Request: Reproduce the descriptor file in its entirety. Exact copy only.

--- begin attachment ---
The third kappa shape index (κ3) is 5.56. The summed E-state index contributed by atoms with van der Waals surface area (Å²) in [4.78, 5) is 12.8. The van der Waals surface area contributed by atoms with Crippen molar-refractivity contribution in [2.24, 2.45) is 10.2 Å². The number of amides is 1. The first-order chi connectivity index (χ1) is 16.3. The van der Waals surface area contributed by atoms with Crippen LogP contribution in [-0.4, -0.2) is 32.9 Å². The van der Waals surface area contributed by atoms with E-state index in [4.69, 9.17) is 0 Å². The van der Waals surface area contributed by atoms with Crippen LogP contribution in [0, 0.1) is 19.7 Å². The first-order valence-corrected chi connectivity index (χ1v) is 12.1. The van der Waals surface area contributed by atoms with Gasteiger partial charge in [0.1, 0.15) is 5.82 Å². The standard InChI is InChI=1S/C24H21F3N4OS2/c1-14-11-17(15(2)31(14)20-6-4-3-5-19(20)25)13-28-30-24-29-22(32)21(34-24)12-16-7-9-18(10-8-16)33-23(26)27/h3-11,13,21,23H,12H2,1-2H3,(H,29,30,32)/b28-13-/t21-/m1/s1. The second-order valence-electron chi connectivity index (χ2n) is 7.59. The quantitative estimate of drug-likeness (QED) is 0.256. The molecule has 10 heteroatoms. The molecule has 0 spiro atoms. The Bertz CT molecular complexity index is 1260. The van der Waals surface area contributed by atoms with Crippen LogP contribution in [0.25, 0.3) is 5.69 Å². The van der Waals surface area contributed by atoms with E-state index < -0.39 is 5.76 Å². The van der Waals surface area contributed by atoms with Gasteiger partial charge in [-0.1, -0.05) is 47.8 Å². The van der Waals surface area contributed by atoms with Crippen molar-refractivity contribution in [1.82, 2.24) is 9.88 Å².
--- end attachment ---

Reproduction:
The third kappa shape index (κ3) is 5.56. The summed E-state index contributed by atoms with van der Waals surface area (Å²) in [4.78, 5) is 12.8. The van der Waals surface area contributed by atoms with Crippen molar-refractivity contribution in [2.24, 2.45) is 10.2 Å². The number of amides is 1. The first-order chi connectivity index (χ1) is 16.3. The van der Waals surface area contributed by atoms with Crippen LogP contribution in [-0.4, -0.2) is 32.9 Å². The van der Waals surface area contributed by atoms with E-state index in [4.69, 9.17) is 0 Å². The van der Waals surface area contributed by atoms with Crippen LogP contribution in [0, 0.1) is 19.7 Å². The first-order valence-corrected chi connectivity index (χ1v) is 12.1. The van der Waals surface area contributed by atoms with Gasteiger partial charge in [0.1, 0.15) is 5.82 Å². The standard InChI is InChI=1S/C24H21F3N4OS2/c1-14-11-17(15(2)31(14)20-6-4-3-5-19(20)25)13-28-30-24-29-22(32)21(34-24)12-16-7-9-18(10-8-16)33-23(26)27/h3-11,13,21,23H,12H2,1-2H3,(H,29,30,32)/b28-13-/t21-/m1/s1. The second-order valence-electron chi connectivity index (χ2n) is 7.59. The quantitative estimate of drug-likeness (QED) is 0.256. The molecule has 10 heteroatoms. The molecule has 0 spiro atoms. The Bertz CT molecular complexity index is 1260. The van der Waals surface area contributed by atoms with Crippen LogP contribution in [0.25, 0.3) is 5.69 Å². The van der Waals surface area contributed by atoms with E-state index < -0.39 is 5.76 Å². The van der Waals surface area contributed by atoms with Gasteiger partial charge in [-0.1, -0.05) is 47.8 Å². The van der Waals surface area contributed by atoms with Crippen molar-refractivity contribution in [1.82, 2.24) is 9.88 Å².